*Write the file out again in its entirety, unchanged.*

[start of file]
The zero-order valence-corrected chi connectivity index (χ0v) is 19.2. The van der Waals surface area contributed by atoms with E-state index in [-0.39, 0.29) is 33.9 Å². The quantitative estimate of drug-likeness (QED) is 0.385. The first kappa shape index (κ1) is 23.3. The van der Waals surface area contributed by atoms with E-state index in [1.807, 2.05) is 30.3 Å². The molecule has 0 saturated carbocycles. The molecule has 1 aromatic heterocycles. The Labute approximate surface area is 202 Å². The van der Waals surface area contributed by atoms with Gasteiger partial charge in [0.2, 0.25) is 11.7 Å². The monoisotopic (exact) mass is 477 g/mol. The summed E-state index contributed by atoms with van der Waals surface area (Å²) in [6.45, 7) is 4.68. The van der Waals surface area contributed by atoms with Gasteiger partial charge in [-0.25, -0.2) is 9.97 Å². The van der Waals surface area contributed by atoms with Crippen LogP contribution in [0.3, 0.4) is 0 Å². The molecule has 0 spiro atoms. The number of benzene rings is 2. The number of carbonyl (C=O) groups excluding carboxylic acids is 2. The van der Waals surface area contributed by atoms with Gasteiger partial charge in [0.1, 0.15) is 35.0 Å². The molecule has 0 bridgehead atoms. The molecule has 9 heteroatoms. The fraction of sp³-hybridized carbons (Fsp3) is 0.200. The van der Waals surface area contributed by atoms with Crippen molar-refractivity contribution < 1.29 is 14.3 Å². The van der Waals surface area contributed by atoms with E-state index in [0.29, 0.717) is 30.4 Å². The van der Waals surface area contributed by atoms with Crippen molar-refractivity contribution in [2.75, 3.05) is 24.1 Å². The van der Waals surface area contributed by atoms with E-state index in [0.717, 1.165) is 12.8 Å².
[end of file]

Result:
The zero-order valence-corrected chi connectivity index (χ0v) is 19.2. The van der Waals surface area contributed by atoms with E-state index in [-0.39, 0.29) is 33.9 Å². The quantitative estimate of drug-likeness (QED) is 0.385. The first kappa shape index (κ1) is 23.3. The van der Waals surface area contributed by atoms with E-state index in [1.807, 2.05) is 30.3 Å². The molecule has 0 saturated carbocycles. The molecule has 1 aromatic heterocycles. The Labute approximate surface area is 202 Å². The van der Waals surface area contributed by atoms with Gasteiger partial charge in [0.2, 0.25) is 11.7 Å². The monoisotopic (exact) mass is 477 g/mol. The summed E-state index contributed by atoms with van der Waals surface area (Å²) in [6.45, 7) is 4.68. The van der Waals surface area contributed by atoms with Gasteiger partial charge in [-0.25, -0.2) is 9.97 Å². The van der Waals surface area contributed by atoms with Crippen LogP contribution in [0.3, 0.4) is 0 Å². The molecule has 0 spiro atoms. The number of benzene rings is 2. The number of carbonyl (C=O) groups excluding carboxylic acids is 2. The van der Waals surface area contributed by atoms with Gasteiger partial charge in [0.1, 0.15) is 35.0 Å². The molecule has 0 bridgehead atoms. The molecule has 9 heteroatoms. The fraction of sp³-hybridized carbons (Fsp3) is 0.200. The van der Waals surface area contributed by atoms with Crippen molar-refractivity contribution < 1.29 is 14.3 Å². The van der Waals surface area contributed by atoms with E-state index in [0.29, 0.717) is 30.4 Å². The van der Waals surface area contributed by atoms with Crippen molar-refractivity contribution in [2.75, 3.05) is 24.1 Å². The van der Waals surface area contributed by atoms with E-state index in [0.717, 1.165) is 12.8 Å².